Jamier Hughes (above) and Rosemont won a program-record 15 games. (Photo: Josh Verlin/CoBL)
Jamier Hughes (Sr./Rosemont)
A JUCO transfer from Manor College, Hughes averaged 18.2 ppg, 9.6 rpg, 1.9 apg in his second season at Rosemont. Hughes was named to the All-CSAC first team and was named CSAC Player of the Week three times this season.
Andy Orr (Jr./Lebanon Valley)
The other half of the Dutchmen’s talented duo, Orr provides the “inside” portion of the inside-out punch, averaging 18.8 ppg and grabbing 8.4 rpg, shooting all but 31 of his 348 shots from inside the arc. Already at 1,437 career points, which puts him 11th in school history; he can catch everybody except all-team leader Andy Panko (2,515).
Victor Pena (Sr./Eastern)
Pena, a native of the Dominican Republic, averaged 13.4 ppg, and 9.3 rpg while shooting 52 percent from the floor, and going 19-of-37 (.514) from three-point range. Pena was also named to the All-MAC Freedom first team.
Sardayah Sambo (Jr./Widener)
Sambo posted an average of 15.6 ppg 7.2 rpg, 2.2 apg and 2.8 bpg, which was 8th-best in the nation despite his being just 6-3. Sambo was also named First-Team All-MAC Commonwealth. Surpassed the 1,000-point mark this year, and has 1,086 heading into his senior season.
Kuity Slanger (Sr./DeSales)
A graduate of Upper Darby high school, the 6-foot-2 guard averaged 11.0 ppg, 5.4 rpg, and 5.0 apg, while shooting 50.5 percent from the floor and 35.7 percent from deep.
Ryan Traub (Jr./Susquehanna)
The 6-foot-7 forward averaged 17.5 ppg, 7.0 rpg, while shooting 57.4 percent overall, knocking down 13 of his 32 3-pointers for good measure. Traub was also named to the All-Landmark conference first team.
Carl Wallace (Sr./Neumann)
Another member of the talented senior class at Neumann, the Frankford high product posted averages of 14.6 ppg, 8.7 rpg, 2.2 apg, 2.4 spg and was named to the All-CSAC second team.
Deryl Bagwell (Jr./Cabrini)
Do-everything wing (he’s listed as a forward, despite being 5-11) puts up big numbers: 12.1 ppg, 6.6 rpg and 3.2 apg -- and he’s a workhorse, playing more than 30 minutes in 20 games despite Cabrini’s up-and-down-pace.
Herbie Brown (Jr./Lancaster Bible)
Lancaster Bible shook off a slow start (2-7) to make it to the NEAC championship game in large part thanks to this 6-1 guard from Wilmington (Del.), who averaged 15.9 ppg and 6.8 rpg, shooting a nifty 38 percent from 3-point range.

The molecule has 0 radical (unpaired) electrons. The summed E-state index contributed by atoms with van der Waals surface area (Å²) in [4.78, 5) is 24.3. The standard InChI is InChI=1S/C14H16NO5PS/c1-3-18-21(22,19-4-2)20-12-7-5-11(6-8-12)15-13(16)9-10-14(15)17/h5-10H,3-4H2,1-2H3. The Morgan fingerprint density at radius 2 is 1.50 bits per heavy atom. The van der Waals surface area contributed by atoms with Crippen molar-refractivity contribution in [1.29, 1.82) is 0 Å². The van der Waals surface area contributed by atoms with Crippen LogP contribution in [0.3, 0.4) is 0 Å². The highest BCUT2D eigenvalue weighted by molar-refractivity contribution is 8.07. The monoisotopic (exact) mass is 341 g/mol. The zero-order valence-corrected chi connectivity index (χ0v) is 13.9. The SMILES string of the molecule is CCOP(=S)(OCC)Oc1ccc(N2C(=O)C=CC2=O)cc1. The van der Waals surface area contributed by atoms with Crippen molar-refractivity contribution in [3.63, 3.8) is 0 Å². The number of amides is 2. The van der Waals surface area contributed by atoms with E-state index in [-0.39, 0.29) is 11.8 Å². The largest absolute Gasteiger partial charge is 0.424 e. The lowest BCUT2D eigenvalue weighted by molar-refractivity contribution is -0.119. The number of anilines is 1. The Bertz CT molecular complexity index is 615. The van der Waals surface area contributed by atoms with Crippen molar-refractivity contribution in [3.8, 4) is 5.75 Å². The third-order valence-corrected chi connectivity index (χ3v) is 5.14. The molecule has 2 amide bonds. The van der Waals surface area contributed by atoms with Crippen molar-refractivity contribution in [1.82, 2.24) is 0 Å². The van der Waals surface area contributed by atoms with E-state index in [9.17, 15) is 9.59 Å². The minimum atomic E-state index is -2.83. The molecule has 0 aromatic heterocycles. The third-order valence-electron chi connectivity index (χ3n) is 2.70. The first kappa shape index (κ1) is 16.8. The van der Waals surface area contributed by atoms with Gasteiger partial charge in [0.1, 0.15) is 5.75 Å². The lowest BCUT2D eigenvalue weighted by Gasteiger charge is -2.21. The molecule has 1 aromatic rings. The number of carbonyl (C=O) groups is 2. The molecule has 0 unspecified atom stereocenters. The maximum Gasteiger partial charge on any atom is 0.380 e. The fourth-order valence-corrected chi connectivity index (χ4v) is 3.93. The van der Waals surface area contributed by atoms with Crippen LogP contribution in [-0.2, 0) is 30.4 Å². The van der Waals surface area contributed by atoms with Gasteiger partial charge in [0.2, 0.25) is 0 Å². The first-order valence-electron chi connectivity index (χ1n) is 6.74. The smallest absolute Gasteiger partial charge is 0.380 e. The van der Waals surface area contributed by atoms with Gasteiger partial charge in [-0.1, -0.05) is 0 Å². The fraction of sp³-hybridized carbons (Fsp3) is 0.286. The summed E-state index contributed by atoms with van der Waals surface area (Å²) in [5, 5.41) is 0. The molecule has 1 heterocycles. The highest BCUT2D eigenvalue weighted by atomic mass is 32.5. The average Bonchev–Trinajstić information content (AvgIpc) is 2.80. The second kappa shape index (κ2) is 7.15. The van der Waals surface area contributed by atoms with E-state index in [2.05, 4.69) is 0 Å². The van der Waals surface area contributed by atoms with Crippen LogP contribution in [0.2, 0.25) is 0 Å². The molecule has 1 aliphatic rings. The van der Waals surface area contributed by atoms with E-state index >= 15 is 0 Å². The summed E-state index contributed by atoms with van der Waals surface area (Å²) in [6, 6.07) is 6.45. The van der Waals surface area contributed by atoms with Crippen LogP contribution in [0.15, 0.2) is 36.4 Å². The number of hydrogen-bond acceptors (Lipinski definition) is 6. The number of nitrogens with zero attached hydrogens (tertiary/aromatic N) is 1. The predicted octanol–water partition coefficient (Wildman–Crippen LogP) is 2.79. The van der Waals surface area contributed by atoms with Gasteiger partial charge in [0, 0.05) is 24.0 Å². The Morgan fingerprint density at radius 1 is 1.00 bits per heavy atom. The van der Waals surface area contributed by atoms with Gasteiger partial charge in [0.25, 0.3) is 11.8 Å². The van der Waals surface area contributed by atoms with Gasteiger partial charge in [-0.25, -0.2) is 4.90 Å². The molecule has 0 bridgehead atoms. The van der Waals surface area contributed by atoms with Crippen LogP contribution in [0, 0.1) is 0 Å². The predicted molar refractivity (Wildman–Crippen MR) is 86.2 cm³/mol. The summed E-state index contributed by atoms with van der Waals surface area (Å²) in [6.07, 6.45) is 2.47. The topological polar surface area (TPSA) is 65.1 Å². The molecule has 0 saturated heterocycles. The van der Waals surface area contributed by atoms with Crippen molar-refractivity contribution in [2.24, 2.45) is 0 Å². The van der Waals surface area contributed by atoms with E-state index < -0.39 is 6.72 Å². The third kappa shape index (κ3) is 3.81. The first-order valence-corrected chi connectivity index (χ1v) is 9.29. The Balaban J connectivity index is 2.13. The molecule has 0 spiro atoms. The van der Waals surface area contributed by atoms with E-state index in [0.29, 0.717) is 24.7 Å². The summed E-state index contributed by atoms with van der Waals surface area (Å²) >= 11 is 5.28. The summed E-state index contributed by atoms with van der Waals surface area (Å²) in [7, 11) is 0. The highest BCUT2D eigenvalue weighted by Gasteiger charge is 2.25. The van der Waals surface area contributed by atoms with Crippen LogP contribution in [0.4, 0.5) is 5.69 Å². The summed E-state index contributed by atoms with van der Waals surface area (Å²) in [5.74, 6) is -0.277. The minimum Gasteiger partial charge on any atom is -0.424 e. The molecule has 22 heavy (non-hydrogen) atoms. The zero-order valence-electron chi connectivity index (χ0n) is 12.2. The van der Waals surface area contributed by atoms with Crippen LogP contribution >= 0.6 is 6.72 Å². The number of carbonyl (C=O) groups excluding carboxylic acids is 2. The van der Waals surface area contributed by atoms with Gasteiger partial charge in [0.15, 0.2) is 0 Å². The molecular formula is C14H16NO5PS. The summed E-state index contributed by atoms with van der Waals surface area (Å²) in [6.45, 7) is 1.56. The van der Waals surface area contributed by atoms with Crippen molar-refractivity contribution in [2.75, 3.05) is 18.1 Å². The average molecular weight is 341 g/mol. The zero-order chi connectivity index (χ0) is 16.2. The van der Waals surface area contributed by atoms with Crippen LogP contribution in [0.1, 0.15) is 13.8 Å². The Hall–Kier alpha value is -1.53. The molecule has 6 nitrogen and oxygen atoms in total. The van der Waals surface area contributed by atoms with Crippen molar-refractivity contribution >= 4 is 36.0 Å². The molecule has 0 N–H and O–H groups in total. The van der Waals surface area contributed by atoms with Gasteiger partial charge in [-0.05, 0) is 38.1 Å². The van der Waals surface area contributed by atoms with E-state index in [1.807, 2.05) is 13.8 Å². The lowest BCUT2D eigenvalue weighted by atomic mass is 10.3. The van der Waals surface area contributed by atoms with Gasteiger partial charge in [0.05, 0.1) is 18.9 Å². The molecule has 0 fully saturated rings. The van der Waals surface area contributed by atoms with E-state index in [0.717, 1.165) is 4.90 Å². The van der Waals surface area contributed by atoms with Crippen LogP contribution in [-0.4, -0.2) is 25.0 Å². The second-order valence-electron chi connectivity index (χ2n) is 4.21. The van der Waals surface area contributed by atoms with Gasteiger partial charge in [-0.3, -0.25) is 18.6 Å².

Matt Knowles (Sr./Ursinus)
Knowles had his best season yet in his final year at Ursinus, leading the Bears (15-11) with 16.6 ppg, chipping in 2.2 rpg and 1.9 apg. Scranton Prep product, a 6-2 guard, finished 61 points shy of 1000 as injuries limited him to 12 games his junior year.
Zach Quattro (above) had a big impact for Ursinus in his first year at the Collegeville school. (Photo: Josh Verlin/CoBL)
Zach Quattro (Jr./Ursinus)
The 6-7 Hatboro alum’s emergence this season was a big reason for Ursinus’ four-win improvement on the season before, contributing 12.4 ppg and 6.9 rpg while making 44.4 percent of his 3s in his first season after transferring from Le Moyne (N.Y.).
Matt Scamuffo (Jr./York)
York jumped its win total by seven this year from 10 to 17, losing in the Capital semifinals to eventual NCAA at-large selection Salisbury. Scamuffo, a 6-1 guard from Central Bucks South, led the Spartans with 16.0 ppg, adding in 2.3 rpg and 1.9 apg.
Sam Smith (Jr./Widener)
After a quiet first two seasons at Widener, Smith burst out as a junior, averaging 14.6 ppg and 4.8 rpg; that number bumped to 17.7 ppg over the final 18 games of the season, when the Pride rallied from a 7-8 start to finish 16-10 (10-6 MAC Commonwealth).
Zack Yonda (Jr./Swarthmore)
One of the primary on-court leaders of Swarthmore’s rise through the local D-III hierarchy the last few years has been this Conestoga product, who’s started 78 of his 84 career games; already at 1,110 points after averaging 13.3 ppg and 4.6 rpg as a junior, shooting 41.5 percent from deep.